Authorities have said crews may find more people as they dig through the rubble.Among the six killed is Alexa Duran, her father told el Nuevo Herald. The FIU student was driving under the bridge Thursday when it crashed down. A friend traveling with Duran tried but couldn't pull her out. "My little girl was trapped in the car and couldn't get out," Orlando Duran said.Alexa Duran's sister, Dina, posted her feelings on Instagram. "Rest In Peace my sweet little sister. Words cannot describe how heavy my heart is. I would give anything to take your place and all of your pain," she said.Ecuadorian Foreign Minister Maria Fernanda Espinosa confirmed Alexa Duran's death in a tweet, saying: "I'm sorry to inform you of the death of Alexa Durán, 18-year-old and the daughter of an Ecuadorian father, in the collapse of the pedestrian bridge in Miami in front of the @FIU. Our Consulate is working to obtain details of the accident and provide assistance to the family."
Bridge was to connect campus to neighborhood
The pedestrian bridge was meant to connect the FIU campus to a neighborhood in Sweetwater, home to more than 4,000 of its students. FIU is the second-largest public university in Florida, with about 50,000 students.The university used Accelerated Bridge Construction technology to build the bridge. Unlike traditional methods of construction, it streamlines the building process so that bridge projects can be completed quicker and more cost effectively.The 174-foot main span had been assembled on the side of the road, allowing traffic to continue. On March 10, a rig moved the span into position over the street as community members gathered to watch. The process took about six hours.The bridge was scheduled to open to foot traffic in 2019.FIU has been on spring break this week, but classes will resume as scheduled on Monday. Counseling services will be available for students, faculty and staff, the school said.The university's Student Government Association is planning to hold a vigil for the victims Wednesday morning at a campus facility.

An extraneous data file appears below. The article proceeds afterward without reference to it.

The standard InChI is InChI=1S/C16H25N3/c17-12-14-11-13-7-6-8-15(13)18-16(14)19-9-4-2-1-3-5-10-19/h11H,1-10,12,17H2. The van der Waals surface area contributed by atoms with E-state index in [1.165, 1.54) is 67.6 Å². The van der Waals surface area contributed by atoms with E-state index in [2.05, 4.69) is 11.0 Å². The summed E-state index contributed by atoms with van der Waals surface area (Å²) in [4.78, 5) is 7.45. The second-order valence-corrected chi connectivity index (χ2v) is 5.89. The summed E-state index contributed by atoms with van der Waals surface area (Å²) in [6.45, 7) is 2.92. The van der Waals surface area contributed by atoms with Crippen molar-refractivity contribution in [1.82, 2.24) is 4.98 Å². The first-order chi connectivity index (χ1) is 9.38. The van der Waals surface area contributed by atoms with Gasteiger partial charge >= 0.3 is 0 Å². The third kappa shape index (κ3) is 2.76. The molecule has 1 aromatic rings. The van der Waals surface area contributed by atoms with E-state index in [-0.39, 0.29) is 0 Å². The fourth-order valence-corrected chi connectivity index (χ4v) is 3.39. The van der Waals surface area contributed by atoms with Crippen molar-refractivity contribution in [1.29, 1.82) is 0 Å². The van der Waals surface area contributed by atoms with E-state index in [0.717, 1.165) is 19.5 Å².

Munilla Construction Management, or MCM, a construction firm building the bridge, and FIGG Bridge Engineers said they are cooperating with investigators A spokesman for MCM told CNN the company has had $152 million in federally funded government projects in the past five years. Federal contract data show that since 2013, MCM has been awarded about $130 million worth of contracts from the Army and Navy for construction, maintenance and repair projects. Documents show it was involved in bridge projects nationwide. At least one MCM project resulted in a lawsuit concerning safety. Records show the Occupational Safety and Health Administration cited MCM for 11 violations involving construction projects in Miami and Hialeah, Florida, between 2014 and 2017. The OSHA violations included citations for employees not receiving proper hazardous-chemicals training before handling concrete, not removing water from excavations and not wearing safety glasses and protective gloves, documents show. The reason behind Thursday's collapse remains a mystery, and the company has said it will conduct a full investigation.
CNN's Ashley Fantz, Curt Devine, Devon M. Sayers, Deanna Hackney, Steve Almasy, Samira Said and Kaylee Hartung contributed to this report.